Absolute return funds seek to make returns by using a variety of non-traditional investment strategies. These include using short selling, leverage, and derivatives as well as alternative assets. Many claim to be able to produce positive returns even when all markets seem to be falling.
But Abraham Okusanya, principal of consultancy firm Finalytiq, which researches the fund management and advice, said such funds are difficult even for investment industry professionals to understand.
He said: “The investment industry loves complexity, driven by the twisted belief that complexity should earn a higher fee.
"But complexity breeds risk.
"Complexity makes it harder for investment teams to explain their own strategy. It makes it harder for advisers to conduct adequate due-diligence on a product. And the investor is worse for it. It’s the classic lose-lose-lose.”
Some absolute return funds use the phrase "in all market conditions" to describe their ability to generate returns.
The Financial Conduct Authority (FCA) which regulates the language used by fund firms to describe products and the potential level of return said they are happy with the phrase "in all market conditions".
But the regulator added it should always be followed by a warning the capital invested in the fund is at risk, the investment period over which the authorised fund aims to achieve the positive return, and that there is no guarantee that the investment objective will be achieved over that specific or any time period.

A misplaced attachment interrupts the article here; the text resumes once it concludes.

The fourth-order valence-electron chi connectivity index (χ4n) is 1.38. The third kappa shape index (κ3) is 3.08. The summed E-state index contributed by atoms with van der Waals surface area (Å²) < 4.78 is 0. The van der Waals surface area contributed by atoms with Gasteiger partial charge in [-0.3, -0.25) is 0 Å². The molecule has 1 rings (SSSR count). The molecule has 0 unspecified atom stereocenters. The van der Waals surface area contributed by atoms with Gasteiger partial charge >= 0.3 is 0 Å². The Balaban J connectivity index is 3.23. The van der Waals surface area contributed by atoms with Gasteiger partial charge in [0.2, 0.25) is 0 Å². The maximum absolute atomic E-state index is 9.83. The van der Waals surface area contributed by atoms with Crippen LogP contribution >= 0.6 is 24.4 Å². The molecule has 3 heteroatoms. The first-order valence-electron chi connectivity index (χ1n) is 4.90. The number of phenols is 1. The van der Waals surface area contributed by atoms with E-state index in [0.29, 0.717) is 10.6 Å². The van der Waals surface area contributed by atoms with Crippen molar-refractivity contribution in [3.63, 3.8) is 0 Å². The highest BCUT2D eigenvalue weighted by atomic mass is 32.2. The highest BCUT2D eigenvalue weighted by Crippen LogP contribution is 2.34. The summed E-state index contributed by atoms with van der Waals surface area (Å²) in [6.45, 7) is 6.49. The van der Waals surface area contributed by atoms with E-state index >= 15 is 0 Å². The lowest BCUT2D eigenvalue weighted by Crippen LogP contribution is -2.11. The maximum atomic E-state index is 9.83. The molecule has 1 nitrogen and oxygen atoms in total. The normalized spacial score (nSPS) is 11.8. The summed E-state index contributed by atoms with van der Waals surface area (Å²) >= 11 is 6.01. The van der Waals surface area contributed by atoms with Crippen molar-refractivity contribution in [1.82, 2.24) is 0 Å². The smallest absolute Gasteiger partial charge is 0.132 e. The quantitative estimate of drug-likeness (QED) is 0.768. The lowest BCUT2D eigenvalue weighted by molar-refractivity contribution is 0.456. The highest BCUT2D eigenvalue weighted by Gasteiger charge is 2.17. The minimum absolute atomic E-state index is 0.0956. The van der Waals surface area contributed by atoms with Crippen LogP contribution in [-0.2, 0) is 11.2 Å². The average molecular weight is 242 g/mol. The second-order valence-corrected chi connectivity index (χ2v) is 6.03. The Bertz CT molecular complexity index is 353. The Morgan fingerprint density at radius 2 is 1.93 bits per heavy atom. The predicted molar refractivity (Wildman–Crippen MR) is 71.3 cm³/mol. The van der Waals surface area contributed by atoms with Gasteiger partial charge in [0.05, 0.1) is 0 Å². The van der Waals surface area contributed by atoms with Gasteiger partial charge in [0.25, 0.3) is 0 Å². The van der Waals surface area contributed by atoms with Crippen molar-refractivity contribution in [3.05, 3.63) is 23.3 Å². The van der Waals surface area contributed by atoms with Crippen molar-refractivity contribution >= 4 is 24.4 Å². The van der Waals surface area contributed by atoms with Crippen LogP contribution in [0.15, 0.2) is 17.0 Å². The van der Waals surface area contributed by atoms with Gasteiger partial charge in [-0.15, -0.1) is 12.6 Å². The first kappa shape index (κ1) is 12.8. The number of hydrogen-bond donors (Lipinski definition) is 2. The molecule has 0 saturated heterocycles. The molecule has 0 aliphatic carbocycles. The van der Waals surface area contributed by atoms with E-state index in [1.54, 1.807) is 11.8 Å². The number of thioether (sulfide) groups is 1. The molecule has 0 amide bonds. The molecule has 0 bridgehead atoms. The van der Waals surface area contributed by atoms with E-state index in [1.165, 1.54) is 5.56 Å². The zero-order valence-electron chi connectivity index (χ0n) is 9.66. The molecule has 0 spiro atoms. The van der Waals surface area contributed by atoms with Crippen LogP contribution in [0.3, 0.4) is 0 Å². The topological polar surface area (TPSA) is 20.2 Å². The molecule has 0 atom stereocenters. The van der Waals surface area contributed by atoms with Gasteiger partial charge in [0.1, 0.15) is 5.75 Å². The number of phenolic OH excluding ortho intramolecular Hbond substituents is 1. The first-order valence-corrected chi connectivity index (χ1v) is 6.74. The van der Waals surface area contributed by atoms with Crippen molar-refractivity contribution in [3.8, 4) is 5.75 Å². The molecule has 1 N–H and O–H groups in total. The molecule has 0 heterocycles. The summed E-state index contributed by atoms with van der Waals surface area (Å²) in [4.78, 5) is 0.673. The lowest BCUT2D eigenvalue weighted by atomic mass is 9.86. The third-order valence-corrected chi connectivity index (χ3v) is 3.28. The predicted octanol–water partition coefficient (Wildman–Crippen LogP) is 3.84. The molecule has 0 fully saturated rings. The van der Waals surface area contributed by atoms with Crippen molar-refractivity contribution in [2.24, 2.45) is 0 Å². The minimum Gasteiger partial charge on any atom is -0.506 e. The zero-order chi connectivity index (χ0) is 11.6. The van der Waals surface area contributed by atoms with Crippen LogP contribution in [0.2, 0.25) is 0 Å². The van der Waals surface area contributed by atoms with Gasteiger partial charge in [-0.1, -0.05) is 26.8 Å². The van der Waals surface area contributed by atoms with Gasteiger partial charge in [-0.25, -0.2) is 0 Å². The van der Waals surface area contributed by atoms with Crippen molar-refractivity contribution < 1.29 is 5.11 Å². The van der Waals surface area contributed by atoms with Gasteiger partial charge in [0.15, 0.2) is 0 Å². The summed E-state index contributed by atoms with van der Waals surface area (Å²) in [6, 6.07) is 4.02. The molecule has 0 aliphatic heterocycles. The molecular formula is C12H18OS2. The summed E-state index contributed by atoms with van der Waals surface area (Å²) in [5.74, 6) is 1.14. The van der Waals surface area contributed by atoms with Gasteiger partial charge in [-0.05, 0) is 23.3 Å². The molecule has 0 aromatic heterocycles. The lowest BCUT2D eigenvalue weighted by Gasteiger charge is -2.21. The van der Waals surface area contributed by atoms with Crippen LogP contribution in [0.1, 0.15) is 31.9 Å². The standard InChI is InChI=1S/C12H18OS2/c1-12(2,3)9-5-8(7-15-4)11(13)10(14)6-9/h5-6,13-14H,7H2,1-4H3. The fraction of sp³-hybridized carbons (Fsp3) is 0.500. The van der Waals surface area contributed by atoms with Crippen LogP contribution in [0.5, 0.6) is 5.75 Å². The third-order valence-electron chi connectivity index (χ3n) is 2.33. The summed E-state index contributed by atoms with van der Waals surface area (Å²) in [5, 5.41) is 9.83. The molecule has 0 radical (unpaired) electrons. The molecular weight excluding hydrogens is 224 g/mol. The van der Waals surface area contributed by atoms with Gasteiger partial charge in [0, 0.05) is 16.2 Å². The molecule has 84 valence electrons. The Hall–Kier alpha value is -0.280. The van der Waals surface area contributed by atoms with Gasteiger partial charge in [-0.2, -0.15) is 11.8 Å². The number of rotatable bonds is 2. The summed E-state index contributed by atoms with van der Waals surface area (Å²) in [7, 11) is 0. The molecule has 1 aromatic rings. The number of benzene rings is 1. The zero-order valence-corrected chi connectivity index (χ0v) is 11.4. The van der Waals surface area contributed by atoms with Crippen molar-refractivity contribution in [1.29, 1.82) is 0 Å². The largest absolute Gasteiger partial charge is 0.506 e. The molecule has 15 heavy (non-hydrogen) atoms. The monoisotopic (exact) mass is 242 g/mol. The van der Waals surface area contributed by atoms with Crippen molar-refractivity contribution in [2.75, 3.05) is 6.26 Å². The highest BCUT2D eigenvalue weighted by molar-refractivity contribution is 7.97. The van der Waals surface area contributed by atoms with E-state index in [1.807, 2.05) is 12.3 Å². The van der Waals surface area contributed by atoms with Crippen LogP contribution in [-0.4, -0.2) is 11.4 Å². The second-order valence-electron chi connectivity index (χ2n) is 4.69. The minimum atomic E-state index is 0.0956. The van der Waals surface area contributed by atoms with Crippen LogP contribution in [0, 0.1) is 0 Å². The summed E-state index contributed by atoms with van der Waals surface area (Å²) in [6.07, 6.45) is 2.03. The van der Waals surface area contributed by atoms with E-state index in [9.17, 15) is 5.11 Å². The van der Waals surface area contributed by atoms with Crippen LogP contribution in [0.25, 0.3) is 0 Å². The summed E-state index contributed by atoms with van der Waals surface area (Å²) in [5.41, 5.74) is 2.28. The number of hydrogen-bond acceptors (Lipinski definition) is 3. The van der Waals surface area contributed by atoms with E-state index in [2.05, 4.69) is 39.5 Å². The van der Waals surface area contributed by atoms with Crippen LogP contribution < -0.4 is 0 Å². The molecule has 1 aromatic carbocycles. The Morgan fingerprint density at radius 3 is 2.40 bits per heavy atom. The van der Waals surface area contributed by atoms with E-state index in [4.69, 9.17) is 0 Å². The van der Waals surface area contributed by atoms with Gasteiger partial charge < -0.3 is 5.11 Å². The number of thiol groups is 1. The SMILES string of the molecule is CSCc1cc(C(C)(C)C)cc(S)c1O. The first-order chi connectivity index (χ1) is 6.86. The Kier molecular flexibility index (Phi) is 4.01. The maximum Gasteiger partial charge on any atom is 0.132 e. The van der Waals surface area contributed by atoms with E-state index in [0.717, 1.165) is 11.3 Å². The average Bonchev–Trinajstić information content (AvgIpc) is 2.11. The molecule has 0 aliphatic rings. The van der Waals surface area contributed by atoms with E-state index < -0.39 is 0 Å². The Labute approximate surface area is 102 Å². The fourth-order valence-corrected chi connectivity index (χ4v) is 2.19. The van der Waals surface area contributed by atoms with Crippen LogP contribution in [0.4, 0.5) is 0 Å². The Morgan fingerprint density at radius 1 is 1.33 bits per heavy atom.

Infamous among absolute return investors is the Standard Life Global Absolute Returns Strategy (Gars), an £18.6bn fund that has been a flagship of the sector, but has shed assets and lost money in the 2017 calendar year.
Mr Okusanya despite the billions of pounds of investors' money that has gone into the fund - often on the advice of finance professionals from advisers to fund managers - few people really grasp how the strategy operates.
“Hands up if you really understand how Gars works? Enough to explain it to a typical client? I certainly don’t. Many advisers and discretionary fund managers who invested in Gars didn’t.
"I’ll wager that many analysts and managers who work at the Standard Life multi-asset teams and indeed the most senior people at Standard Life don’t either.
"This explains why it became harder and harder for them to turn the fund around once it started going south after the original team left.
"If all these professionals don’t seem to understand the fund, what hope has the poor, old Mrs Miggins got?”